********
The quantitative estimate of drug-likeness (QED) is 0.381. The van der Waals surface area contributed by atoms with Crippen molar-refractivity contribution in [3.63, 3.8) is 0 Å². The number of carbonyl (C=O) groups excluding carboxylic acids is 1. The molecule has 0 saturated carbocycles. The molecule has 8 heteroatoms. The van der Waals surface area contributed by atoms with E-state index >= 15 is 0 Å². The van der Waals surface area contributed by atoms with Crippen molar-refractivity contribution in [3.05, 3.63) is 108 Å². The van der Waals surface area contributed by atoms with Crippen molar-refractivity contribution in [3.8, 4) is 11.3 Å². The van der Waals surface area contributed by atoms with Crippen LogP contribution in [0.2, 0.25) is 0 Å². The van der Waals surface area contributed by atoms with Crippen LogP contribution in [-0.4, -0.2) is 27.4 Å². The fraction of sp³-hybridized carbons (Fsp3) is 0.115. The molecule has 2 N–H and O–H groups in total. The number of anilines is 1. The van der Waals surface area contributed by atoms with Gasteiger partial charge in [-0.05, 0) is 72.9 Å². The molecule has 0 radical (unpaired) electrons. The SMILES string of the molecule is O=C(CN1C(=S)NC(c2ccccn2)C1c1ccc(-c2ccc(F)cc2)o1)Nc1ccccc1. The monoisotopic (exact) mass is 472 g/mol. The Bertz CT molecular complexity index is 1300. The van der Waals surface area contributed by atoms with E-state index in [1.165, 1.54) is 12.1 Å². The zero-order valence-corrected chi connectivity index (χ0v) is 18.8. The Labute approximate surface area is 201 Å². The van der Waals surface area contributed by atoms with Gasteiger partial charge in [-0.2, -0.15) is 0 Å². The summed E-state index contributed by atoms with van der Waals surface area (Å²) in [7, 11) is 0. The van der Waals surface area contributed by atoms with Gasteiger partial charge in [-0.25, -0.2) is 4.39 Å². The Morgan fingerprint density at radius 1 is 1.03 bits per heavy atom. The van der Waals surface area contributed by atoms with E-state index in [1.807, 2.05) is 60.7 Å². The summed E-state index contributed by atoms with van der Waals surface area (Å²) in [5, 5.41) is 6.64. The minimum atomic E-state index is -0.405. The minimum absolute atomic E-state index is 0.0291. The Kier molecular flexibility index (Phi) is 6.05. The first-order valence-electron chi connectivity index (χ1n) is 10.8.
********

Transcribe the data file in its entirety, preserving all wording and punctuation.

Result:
The quantitative estimate of drug-likeness (QED) is 0.381. The van der Waals surface area contributed by atoms with Crippen molar-refractivity contribution in [3.63, 3.8) is 0 Å². The number of carbonyl (C=O) groups excluding carboxylic acids is 1. The molecule has 0 saturated carbocycles. The molecule has 8 heteroatoms. The van der Waals surface area contributed by atoms with E-state index >= 15 is 0 Å². The van der Waals surface area contributed by atoms with Crippen molar-refractivity contribution in [3.05, 3.63) is 108 Å². The van der Waals surface area contributed by atoms with Crippen molar-refractivity contribution in [3.8, 4) is 11.3 Å². The van der Waals surface area contributed by atoms with Crippen LogP contribution in [0.2, 0.25) is 0 Å². The van der Waals surface area contributed by atoms with Crippen LogP contribution in [-0.4, -0.2) is 27.4 Å². The fraction of sp³-hybridized carbons (Fsp3) is 0.115. The molecule has 2 N–H and O–H groups in total. The number of anilines is 1. The van der Waals surface area contributed by atoms with Gasteiger partial charge in [-0.05, 0) is 72.9 Å². The molecule has 0 radical (unpaired) electrons. The SMILES string of the molecule is O=C(CN1C(=S)NC(c2ccccn2)C1c1ccc(-c2ccc(F)cc2)o1)Nc1ccccc1. The monoisotopic (exact) mass is 472 g/mol. The Bertz CT molecular complexity index is 1300. The van der Waals surface area contributed by atoms with E-state index in [1.165, 1.54) is 12.1 Å². The zero-order valence-corrected chi connectivity index (χ0v) is 18.8. The Labute approximate surface area is 201 Å². The van der Waals surface area contributed by atoms with Gasteiger partial charge in [-0.2, -0.15) is 0 Å². The summed E-state index contributed by atoms with van der Waals surface area (Å²) in [7, 11) is 0. The van der Waals surface area contributed by atoms with Gasteiger partial charge in [-0.25, -0.2) is 4.39 Å². The Morgan fingerprint density at radius 1 is 1.03 bits per heavy atom. The van der Waals surface area contributed by atoms with E-state index in [1.807, 2.05) is 60.7 Å². The summed E-state index contributed by atoms with van der Waals surface area (Å²) in [5, 5.41) is 6.64. The minimum atomic E-state index is -0.405. The minimum absolute atomic E-state index is 0.0291. The Kier molecular flexibility index (Phi) is 6.05. The first-order valence-electron chi connectivity index (χ1n) is 10.8.